I’ve spent a good amount of time in Europe with The Ex, Getachew Mekuria, and Melaku Belay (one of the best dancers I’ve ever seen), but seeing these videos of them bringing it in Ethiopia last week adds a whole new level of intensity & multi-faceted awesomeness to their ongoing project.
my WFMU radio show will not be broadcast (or podcast) today, August 20th – because WFMU’s Free Music Series + Lincoln Center are presenting a FREE CONCERT at Lincoln Center’s Damrosch park from 6-10pm, featuring good friends The Ex & Gétatchèw Mèkurya (famous Ethiopian saxophonist with a contagiously great sense of humor). wow! also on the bill: Extra Golden (not that Benga – the other, far more popular Benga), and the Either/Orchestra with Mahmoud Ahmed & Alèmayèhu Eshèté.
last time i hung out with The Ex & Gétatchèw it was like this (… except that by the time I got backstage, Gétatchèw – a giant in the world of Ethiopian jazz, as chronicled in part by his Ethiopiques release – had crowned Andy with his monkey-skin headdress in exchange for Andy’s guitar)
the last time we all played together was in Flemish Belgium. I was slotted after The Ex & Gétatchèw, set changeover took awhile, and by the time I got onstage most of the crowd had left. I DJed to an emptying room. But then I realized: exactly one person had begun to dance – a tall, gorgeous Ethiopian woman in short-shorts (who was there with her parents I think).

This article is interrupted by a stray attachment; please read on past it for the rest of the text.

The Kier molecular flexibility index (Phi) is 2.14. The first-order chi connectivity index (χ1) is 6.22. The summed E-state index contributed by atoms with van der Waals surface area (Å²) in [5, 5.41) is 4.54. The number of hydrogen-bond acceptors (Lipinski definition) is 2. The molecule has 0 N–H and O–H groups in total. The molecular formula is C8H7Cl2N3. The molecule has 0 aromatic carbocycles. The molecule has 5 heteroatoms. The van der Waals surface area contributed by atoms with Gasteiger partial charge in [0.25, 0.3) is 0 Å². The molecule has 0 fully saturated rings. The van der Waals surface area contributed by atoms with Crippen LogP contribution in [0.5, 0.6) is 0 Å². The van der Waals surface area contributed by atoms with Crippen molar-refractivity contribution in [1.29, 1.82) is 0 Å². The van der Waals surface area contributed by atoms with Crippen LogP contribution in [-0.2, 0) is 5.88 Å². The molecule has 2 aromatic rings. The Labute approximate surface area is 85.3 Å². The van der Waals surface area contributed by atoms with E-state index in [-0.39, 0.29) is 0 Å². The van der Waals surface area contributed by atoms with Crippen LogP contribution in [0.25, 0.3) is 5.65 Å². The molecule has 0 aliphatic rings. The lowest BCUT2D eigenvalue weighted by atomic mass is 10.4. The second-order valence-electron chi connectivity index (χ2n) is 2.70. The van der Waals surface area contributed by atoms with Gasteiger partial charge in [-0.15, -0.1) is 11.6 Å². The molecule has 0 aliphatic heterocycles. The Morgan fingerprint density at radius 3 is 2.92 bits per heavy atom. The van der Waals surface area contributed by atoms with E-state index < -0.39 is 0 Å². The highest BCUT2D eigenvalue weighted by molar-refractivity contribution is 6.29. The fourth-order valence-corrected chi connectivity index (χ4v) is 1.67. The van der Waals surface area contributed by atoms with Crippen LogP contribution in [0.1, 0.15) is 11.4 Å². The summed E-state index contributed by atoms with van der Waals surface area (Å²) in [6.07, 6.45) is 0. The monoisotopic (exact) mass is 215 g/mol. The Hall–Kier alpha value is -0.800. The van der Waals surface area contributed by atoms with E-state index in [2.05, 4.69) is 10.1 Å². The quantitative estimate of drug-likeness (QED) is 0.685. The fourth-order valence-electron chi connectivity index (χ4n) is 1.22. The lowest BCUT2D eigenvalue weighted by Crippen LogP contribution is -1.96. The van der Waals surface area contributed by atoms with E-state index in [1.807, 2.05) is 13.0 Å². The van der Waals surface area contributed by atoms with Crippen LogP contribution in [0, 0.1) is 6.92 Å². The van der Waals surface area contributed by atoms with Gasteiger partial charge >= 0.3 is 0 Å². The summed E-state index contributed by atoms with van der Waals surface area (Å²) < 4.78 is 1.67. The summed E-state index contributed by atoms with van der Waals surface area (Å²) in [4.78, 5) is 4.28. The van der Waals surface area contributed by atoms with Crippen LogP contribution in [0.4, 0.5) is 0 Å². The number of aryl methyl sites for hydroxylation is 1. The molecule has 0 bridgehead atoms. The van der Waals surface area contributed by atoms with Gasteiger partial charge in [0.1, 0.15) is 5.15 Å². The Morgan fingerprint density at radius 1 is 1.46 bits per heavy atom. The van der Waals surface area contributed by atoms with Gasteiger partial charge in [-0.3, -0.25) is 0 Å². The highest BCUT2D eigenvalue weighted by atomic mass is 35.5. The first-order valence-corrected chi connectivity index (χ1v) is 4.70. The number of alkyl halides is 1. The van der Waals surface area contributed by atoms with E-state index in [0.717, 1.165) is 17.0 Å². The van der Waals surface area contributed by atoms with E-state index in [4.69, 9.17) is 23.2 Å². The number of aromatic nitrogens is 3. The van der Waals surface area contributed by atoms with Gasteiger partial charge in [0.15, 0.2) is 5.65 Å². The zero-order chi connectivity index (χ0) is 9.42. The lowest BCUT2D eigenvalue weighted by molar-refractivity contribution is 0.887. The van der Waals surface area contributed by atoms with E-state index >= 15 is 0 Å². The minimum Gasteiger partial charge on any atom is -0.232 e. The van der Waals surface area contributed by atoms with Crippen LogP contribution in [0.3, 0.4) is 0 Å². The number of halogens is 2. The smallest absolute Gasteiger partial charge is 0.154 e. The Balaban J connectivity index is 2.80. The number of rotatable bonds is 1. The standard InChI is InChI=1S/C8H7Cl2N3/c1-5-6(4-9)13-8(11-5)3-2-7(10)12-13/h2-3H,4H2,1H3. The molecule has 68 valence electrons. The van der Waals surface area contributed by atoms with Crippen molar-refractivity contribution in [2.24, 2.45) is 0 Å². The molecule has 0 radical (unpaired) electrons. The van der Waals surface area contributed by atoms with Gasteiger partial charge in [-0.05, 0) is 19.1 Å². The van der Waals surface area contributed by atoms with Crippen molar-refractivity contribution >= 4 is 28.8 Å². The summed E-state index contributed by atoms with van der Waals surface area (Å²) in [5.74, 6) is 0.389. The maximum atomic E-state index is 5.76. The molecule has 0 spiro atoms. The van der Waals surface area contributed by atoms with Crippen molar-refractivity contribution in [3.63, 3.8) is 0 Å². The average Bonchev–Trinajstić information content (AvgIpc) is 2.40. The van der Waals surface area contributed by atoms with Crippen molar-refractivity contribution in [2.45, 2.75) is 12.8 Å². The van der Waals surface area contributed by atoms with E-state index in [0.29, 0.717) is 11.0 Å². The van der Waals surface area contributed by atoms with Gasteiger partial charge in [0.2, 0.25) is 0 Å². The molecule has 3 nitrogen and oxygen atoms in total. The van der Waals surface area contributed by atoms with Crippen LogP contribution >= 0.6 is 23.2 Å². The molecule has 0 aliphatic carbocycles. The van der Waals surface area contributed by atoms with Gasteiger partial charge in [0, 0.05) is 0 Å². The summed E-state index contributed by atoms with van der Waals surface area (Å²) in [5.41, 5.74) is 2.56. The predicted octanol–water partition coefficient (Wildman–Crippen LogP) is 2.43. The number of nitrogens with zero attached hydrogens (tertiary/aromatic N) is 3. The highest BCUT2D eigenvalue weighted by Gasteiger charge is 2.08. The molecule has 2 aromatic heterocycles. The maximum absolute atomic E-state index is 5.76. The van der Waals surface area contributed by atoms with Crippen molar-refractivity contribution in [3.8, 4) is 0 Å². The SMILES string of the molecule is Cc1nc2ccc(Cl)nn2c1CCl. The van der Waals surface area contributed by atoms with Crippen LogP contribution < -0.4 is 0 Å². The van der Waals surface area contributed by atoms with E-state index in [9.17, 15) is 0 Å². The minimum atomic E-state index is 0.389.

So that was a new, very interesting situation: playing to exactly one person instead of DJing to the kinetic volume of a dancing crowd. And that one person liked the cumbia/afro-colombian stuff. After several songs a few more people joined in (not that there were more than 15 or 20 of us) – by the end even Kat was dancing, and Afework Negussie the masenqo player kept passing me tunes from his mp3-thingy to blend in. That night became a strange, reassuring, ego-free ‘open secret’ afterparty in the heart of Flemish country, where our contingent reality was not only possible but present, embodied, aglow.
Sometimes you play a big rave-type event and you make a bag of money but it feels spiritually vacant. Sometimes you play for a handful of people and you don’t simply ‘strike a chord’ as we say in English, you find yourself within one.
I think this is what, from my perspective, makes The Ex so special: their ability to conjure up meaningful situations and community in ways that are no less natural or moving for being completely unexpected. (Gétatchèw asked them to be his backing band.)
This song came from the Afework’s mp3-thingy. Hulum Zero Zero. He is singing about the Ethiopian government…